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United States Department of Agriculture

Agricultural Research Service

Scientists in Montpellier are Exploring the World for Biocontrol Agents

 

Exploring the World for Biocontrol Agents


In a beautiful valley near Montpellier
in southern France, the European
Biological Control Laboratory is
home to scientists who fight the
battle against Eurasian weeds and
insect pests that have invaded the
United States.

(K9341-2)

Seasoned travelers, the scientists at the European Biological Control Laboratory (EBCL) will happily oblige the curious with a story or two of misadventure. During a recent trip to Nepal, Tim Widmer learned first-hand just how tricky it can be to shake leeches off your pants and fingers. Rouhollah Sobhian tells of getting blinded in a Tunisian sandstorm, while Alan Kirk recalls being stranded in the Australian Outback. Then, there's Kim Hoelmer, who sampled fried grasshoppers in a Beijing street market, and Franck Hérard, whose team searched for a "lost" member in a thick forest only to find him waiting at their hotel.

Listening to these scientists gives the impression that such misadventures are all part of the job. Aside from world travel, their duties include research on parasites, predators, and pathogens of insects and weeds that have become invasive pests of U.S. agriculture. By one estimate, these pests cost about $46 billion annually in losses and control, not counting ecological damage and harm to wildlife.


In southern France, ARS specialist
Rouhollah Sobhian (center) and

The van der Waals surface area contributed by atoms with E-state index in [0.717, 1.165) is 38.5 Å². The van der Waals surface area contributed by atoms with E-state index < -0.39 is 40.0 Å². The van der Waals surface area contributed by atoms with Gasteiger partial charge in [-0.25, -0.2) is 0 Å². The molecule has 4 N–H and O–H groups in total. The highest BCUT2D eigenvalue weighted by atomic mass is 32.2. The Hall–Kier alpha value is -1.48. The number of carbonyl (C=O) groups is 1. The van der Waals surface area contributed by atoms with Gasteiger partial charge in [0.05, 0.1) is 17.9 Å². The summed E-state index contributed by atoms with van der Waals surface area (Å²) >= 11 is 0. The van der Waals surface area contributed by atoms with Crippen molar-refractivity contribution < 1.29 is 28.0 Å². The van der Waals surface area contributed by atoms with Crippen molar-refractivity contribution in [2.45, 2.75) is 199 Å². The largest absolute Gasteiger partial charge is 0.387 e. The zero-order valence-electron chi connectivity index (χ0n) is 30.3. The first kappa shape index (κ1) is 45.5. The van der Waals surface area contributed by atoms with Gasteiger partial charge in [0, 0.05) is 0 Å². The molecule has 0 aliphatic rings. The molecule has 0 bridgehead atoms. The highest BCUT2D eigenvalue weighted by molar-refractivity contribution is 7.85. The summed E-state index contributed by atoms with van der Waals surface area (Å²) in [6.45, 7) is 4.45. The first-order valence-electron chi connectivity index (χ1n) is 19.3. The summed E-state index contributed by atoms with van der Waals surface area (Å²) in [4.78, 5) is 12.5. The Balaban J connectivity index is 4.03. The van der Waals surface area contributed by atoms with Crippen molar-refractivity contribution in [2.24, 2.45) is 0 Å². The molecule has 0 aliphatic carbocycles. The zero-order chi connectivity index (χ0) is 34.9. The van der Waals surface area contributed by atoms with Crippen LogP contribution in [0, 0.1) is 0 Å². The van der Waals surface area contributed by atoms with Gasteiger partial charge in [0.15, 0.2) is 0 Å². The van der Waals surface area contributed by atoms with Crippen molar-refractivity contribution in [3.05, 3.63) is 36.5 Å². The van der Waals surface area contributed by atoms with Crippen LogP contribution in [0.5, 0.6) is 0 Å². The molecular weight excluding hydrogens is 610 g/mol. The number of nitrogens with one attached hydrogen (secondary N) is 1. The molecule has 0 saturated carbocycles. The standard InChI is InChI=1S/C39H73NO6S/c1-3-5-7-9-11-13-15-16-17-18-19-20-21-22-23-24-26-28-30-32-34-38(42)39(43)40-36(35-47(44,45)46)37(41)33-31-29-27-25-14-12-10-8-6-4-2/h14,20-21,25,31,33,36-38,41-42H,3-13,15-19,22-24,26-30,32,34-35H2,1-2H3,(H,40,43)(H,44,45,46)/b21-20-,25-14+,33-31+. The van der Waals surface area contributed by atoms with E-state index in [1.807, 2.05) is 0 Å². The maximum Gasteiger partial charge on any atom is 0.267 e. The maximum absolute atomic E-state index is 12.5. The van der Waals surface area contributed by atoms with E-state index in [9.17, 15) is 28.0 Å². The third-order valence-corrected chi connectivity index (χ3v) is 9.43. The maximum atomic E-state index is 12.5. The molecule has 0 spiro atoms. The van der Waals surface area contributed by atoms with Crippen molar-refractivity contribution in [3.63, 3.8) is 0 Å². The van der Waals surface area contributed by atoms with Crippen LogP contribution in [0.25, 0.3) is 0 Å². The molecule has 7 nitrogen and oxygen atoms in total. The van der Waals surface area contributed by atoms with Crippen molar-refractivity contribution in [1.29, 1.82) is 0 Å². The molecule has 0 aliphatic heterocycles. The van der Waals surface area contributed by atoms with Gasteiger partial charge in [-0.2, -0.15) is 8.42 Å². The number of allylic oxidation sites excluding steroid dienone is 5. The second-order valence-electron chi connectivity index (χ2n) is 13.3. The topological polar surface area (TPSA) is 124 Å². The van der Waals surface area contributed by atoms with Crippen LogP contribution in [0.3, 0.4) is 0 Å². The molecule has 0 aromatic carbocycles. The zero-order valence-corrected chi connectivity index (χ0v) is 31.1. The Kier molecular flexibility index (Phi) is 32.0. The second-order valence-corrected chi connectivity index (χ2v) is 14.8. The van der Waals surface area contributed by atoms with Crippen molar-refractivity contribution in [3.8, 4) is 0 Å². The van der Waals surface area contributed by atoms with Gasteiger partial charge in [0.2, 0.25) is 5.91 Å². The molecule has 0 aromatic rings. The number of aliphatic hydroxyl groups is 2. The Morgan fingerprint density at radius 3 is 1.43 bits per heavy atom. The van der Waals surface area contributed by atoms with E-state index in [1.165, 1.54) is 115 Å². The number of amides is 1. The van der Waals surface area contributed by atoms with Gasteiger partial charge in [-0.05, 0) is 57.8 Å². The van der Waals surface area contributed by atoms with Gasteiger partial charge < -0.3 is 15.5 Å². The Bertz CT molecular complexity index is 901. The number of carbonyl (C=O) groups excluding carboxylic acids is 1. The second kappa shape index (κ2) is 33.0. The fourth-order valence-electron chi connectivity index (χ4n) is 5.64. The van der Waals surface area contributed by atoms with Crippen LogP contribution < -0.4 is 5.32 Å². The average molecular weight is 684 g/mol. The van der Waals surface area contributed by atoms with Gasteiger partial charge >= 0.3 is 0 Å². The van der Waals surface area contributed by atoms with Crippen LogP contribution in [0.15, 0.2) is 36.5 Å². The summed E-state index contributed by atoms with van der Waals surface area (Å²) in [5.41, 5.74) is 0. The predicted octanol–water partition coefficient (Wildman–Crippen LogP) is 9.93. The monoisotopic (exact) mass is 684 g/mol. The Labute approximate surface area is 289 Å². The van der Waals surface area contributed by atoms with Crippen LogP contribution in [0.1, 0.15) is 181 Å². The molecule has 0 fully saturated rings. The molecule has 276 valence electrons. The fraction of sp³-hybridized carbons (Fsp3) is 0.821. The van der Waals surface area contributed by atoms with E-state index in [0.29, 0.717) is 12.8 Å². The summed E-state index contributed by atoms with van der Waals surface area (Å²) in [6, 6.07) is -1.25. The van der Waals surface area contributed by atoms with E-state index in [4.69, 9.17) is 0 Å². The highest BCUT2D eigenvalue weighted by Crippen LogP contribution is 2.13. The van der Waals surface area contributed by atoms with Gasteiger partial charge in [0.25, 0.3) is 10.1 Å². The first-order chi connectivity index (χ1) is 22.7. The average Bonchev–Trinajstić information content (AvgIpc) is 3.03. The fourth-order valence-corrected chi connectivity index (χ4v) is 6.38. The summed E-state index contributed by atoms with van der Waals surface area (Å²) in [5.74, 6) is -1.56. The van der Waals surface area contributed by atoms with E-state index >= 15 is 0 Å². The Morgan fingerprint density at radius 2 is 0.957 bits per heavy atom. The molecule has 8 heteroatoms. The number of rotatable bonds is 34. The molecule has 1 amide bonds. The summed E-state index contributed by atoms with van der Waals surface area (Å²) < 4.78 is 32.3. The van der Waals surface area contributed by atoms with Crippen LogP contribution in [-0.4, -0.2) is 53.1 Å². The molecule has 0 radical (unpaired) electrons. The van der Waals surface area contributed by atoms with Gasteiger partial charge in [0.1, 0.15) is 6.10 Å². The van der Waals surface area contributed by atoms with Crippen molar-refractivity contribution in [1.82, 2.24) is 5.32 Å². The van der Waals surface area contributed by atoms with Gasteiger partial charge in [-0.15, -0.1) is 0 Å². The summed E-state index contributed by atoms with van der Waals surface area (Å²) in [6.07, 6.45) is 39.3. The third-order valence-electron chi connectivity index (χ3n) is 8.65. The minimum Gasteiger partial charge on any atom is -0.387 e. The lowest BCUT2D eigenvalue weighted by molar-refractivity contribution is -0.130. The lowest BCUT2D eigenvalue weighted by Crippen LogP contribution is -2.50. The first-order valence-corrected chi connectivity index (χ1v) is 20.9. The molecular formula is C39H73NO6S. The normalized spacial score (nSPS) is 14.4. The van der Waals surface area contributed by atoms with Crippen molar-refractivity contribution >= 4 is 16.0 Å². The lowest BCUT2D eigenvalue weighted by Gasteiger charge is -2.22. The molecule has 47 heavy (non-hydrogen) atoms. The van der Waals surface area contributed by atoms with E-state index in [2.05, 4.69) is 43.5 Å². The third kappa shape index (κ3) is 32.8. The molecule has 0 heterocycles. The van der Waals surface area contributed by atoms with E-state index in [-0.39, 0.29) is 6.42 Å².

technicians Arnaud Blanchet (left)
and Boris Fumanal inspect Russian
thistle for potential biocontrol
insects.

(K9325-1)

From Montpellier's seaside airport, EBCL scientists routinely hop flights to the pests' points of origin in North Africa, the Middle East, the Balkans, and Asia to collect natural enemies. Typically, they'll explore sites where the crops, climate, or habitat matches a particular U.S. region where a pest has become established and a biocontrol agent is needed.

"With all the concern about invasive, nonnative species, we're on the forefront of the only proven, sustainable technology to deal long-term with the problems that have already been introduced," says EBCL director Paul C. (Chuck) Quimby, Jr.


Well camouflaged, a larva of the
Gymnancylie canella moth burrows
into a Russian thistle stem.

(K9325-3)

EBCL is about a 20-minute drive from downtown Montpellier on France's Mediterranean coast. USDA's Agricultural Research Service (ARS) established the lab in 1919 and had a new facility built for it in 1999 on a 5-acre plot inside France's prestigious international research campus, called AGROPOLIS. Administered by ARS's Office of International Research Programs, the 1,800-square-meter lab boasts a top-notch quarantine lab with three self-contained greenhouses. EBCL's staff at Montpellier and substations in Rome and Thessaloniki includes 30 scientists, lab technicians, and support personnel from America, France, Britain, Africa, and elsewhere.

EBCL is like an overseas outpost where the natural enemies of pests that scientists have collected can be reared, tested, packaged, and shipped stateside for use in classical biocontrol programs.

Says Quimby, "Our job is first to explore and find natural enemies of designated targets, and then characterize their identity, biology, and host range to make sure they're specific enough for introduction into the United States without causing problems."


Entomologist Franck Hérard
inspects gypsy moth larvae
raised on an artificial diet.
Larvae will be placed on oak
trees to trap specific fly
parasites, which will be sent
to U.S. cooperators.

(K9328-1)

To date, this has resulted in nearly 200 different biocontrol agents for use against at least 36 insect and weed species plaguing U.S. agriculture and natural habitats. These agents usually fall into one of four categories:

Parasites—including Peristenus wasp species, whose larvae develop inside Lygus bug nymph stages.

Predators—such as Thanasimus formicarius, a beetle that eats pine shoot beetles, a pest established in 12 states and Canada.